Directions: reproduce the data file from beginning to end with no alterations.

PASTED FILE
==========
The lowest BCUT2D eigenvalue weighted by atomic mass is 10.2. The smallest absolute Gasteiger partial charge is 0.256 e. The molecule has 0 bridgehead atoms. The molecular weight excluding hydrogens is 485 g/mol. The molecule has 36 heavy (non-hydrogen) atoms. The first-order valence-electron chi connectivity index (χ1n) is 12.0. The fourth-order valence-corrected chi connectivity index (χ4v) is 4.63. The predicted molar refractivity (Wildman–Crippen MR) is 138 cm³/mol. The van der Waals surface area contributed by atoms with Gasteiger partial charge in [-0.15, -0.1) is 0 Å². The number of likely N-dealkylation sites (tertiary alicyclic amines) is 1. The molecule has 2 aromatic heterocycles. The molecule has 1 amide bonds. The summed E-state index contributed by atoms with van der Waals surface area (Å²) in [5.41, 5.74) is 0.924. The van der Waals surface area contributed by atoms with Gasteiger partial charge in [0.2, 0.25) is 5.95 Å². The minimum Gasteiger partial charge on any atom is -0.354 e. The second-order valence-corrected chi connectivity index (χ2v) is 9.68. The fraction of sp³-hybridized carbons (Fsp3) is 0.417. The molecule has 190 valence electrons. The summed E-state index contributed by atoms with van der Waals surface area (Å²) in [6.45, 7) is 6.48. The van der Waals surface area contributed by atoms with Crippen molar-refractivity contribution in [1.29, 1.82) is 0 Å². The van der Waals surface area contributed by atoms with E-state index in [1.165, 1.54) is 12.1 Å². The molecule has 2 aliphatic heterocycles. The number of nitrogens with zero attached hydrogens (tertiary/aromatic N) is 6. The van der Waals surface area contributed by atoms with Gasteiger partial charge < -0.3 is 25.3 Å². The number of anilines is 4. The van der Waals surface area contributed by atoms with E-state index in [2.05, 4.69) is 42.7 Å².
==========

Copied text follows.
The lowest BCUT2D eigenvalue weighted by atomic mass is 10.2. The smallest absolute Gasteiger partial charge is 0.256 e. The molecule has 0 bridgehead atoms. The molecular weight excluding hydrogens is 485 g/mol. The molecule has 36 heavy (non-hydrogen) atoms. The first-order valence-electron chi connectivity index (χ1n) is 12.0. The fourth-order valence-corrected chi connectivity index (χ4v) is 4.63. The predicted molar refractivity (Wildman–Crippen MR) is 138 cm³/mol. The van der Waals surface area contributed by atoms with Gasteiger partial charge in [-0.15, -0.1) is 0 Å². The number of likely N-dealkylation sites (tertiary alicyclic amines) is 1. The molecule has 2 aromatic heterocycles. The molecule has 1 amide bonds. The summed E-state index contributed by atoms with van der Waals surface area (Å²) in [5.41, 5.74) is 0.924. The van der Waals surface area contributed by atoms with Gasteiger partial charge in [0.2, 0.25) is 5.95 Å². The minimum Gasteiger partial charge on any atom is -0.354 e. The second-order valence-corrected chi connectivity index (χ2v) is 9.68. The fraction of sp³-hybridized carbons (Fsp3) is 0.417. The molecule has 190 valence electrons. The summed E-state index contributed by atoms with van der Waals surface area (Å²) in [6.45, 7) is 6.48. The van der Waals surface area contributed by atoms with Crippen molar-refractivity contribution in [1.29, 1.82) is 0 Å². The van der Waals surface area contributed by atoms with E-state index in [1.165, 1.54) is 12.1 Å². The molecule has 2 aliphatic heterocycles. The number of nitrogens with zero attached hydrogens (tertiary/aromatic N) is 6. The van der Waals surface area contributed by atoms with Gasteiger partial charge < -0.3 is 25.3 Å². The number of anilines is 4. The van der Waals surface area contributed by atoms with E-state index in [2.05, 4.69) is 42.7 Å².